The American Fern Society is profiled in The New Yorker this week, as the piece's writer describes the outing of a number of people fascinated by one of the oldest forms of life still proliferating in New York City. Ferns could be described as biological pioneers. The plants' spores float to inhospitable locales and flourish, creating biological and envrionmental conditions for larger plants to grow. Ferns are the bellwethers of biological gentrification. An outing with the AFS along the Park Ave. viaduct sounds interesting.
One tends to think of ferns as delicate and moisture-loving, and many of them are. But others are among the toughest plants on the planet. Ferns will invariably be the first things to sprout, say, on a new lava flow. The planet’s atmosphere is full of fern spores. Woodsia obtusa, the basic fern on the Park Avenue embankment, has sixty-four spores within each sporangium, and thousands of sporangia on the underside of the fronds of every plant, so each plant is good for a million spores, perhaps more. Let one of these land on a suitable place, and you see why ferns are the great opportunists of the plant world. Indeed, in the fossil record, there is something called the “fern spike,” which shows how, after most of the world’s plants and land animals were killed in the great extinction of the late Cretaceous era, life came bursting back in the form of ferns.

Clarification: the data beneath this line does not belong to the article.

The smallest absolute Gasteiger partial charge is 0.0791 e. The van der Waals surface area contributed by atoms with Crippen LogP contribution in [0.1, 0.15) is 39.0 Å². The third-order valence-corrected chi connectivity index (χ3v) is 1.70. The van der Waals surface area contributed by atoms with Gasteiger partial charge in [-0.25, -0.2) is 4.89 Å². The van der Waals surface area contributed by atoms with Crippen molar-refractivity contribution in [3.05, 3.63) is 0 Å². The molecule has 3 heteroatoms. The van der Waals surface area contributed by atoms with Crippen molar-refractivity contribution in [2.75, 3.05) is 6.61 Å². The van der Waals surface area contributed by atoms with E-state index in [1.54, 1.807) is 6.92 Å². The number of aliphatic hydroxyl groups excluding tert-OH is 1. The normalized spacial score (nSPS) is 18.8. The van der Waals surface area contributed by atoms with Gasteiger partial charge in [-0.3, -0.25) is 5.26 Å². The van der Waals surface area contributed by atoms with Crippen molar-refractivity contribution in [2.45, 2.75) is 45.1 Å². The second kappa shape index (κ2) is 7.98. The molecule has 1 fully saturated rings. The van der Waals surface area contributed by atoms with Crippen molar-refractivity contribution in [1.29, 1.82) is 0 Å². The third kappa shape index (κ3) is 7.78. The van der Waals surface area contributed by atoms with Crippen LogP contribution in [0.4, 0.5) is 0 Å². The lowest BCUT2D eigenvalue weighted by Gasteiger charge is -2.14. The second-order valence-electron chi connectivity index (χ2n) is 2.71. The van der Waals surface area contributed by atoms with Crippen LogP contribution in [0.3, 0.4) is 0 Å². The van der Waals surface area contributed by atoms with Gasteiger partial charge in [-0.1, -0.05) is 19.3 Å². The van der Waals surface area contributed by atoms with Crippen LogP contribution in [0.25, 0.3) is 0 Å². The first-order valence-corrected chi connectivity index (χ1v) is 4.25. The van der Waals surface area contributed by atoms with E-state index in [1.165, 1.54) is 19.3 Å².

Although the group's hunt for ferns ended abruptly, we imagine that the plants will continue to be the planet's hearty biological real estate developers in upcoming millenia.
(canopy, by edEx at flickr)